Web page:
A juggling robot is a robot designed to be able to successfully carry out bounce or toss juggling. Robots capable of juggling are designed and built both to increase and test understanding and theories of human movement, juggling, and robotics. Juggling robots may include sensors to guide arm/hand movement or may rely on physical methods such as tracks or funnels to guide prop movement. Since true juggling requires more props than hands, many robots described as capable of juggling are not.
A toss juggling robot that can do more than a two ball column has only recently been built.[when?] However, Claude Shannon built the first juggling robot, a 3-ball bounce juggler, from an Erector Set, in the 1970s. “Bounce juggling is easier to accomplish than is toss juggling because the balls are grabbed at the top of their trajectories, when they are moving the slowest,” and Shannon’s machine tendency to correct throwing errors was through tracks on its hands. By 1992, Christopher G. Atkeson and Stefan K. Schaal of the Georgia Institute of Technology built a similar 5-ball bounce juggling robot. Decorated as and named W. C. Fields, Shannon’s machine used grooved cups/tracks instead of sensors or feedback. Shannon also devised a juggling theorem.
In 1989 Martin Bühler and Daniel E. Koditschek produced a juggler with one rotating bar, moving one way then the other, that bounces two-props in a fountain of indefinite length.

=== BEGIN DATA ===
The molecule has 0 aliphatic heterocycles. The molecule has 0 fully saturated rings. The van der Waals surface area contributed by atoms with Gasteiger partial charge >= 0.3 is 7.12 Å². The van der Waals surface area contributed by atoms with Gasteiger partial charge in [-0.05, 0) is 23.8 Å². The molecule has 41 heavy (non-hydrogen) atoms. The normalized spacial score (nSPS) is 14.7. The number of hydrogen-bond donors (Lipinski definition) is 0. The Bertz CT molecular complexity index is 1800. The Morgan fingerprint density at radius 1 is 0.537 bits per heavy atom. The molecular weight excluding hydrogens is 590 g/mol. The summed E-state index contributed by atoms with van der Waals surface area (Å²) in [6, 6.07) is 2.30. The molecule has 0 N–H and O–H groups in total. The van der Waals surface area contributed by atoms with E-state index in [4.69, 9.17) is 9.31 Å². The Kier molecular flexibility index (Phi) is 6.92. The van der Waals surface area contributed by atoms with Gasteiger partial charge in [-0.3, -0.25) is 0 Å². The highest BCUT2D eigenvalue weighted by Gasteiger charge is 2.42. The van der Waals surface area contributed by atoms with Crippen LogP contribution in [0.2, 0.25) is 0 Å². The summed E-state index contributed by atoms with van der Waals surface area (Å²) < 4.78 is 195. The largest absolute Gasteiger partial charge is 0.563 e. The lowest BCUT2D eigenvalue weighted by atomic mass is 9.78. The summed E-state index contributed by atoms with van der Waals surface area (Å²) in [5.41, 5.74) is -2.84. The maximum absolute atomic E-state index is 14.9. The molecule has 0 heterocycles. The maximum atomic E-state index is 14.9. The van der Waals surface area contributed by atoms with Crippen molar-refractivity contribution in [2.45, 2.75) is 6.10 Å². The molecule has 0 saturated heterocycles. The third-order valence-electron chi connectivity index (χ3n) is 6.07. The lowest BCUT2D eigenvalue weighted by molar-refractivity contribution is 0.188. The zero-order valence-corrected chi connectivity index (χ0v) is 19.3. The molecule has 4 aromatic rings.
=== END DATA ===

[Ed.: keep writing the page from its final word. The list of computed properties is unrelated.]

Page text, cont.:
Sakaguchi et al. (1991) and Miyazaki (1993) produced a one-armed two-ball fountain juggler with a funnel-shaped hand. Kizaki and Namiki (2012) developed a fingered robot that does the same.
By 2011 students at the Department of Control Engineering at Prague’s Czech Technical University built a 5-ball cascade juggling robot whose arms have both vertical and horizontal motion, whose hands are ring-shaped, and which contains a basket that provides the initial throws and relaunches any failed catches.
Disney Research is developing a robot capable of pass juggling with the goal of being able to provide more physical interaction between visitors and mechanized characters.
Contact juggling appears to be less common among robots, as it is with people. However, in 2010 undergraduates at Northwestern University developed a robot capable of rolling a grooved disk from the center, over the edge, and to the center of the other side of a figure-eight shaped track capable of rotation.
Source from Wikipedia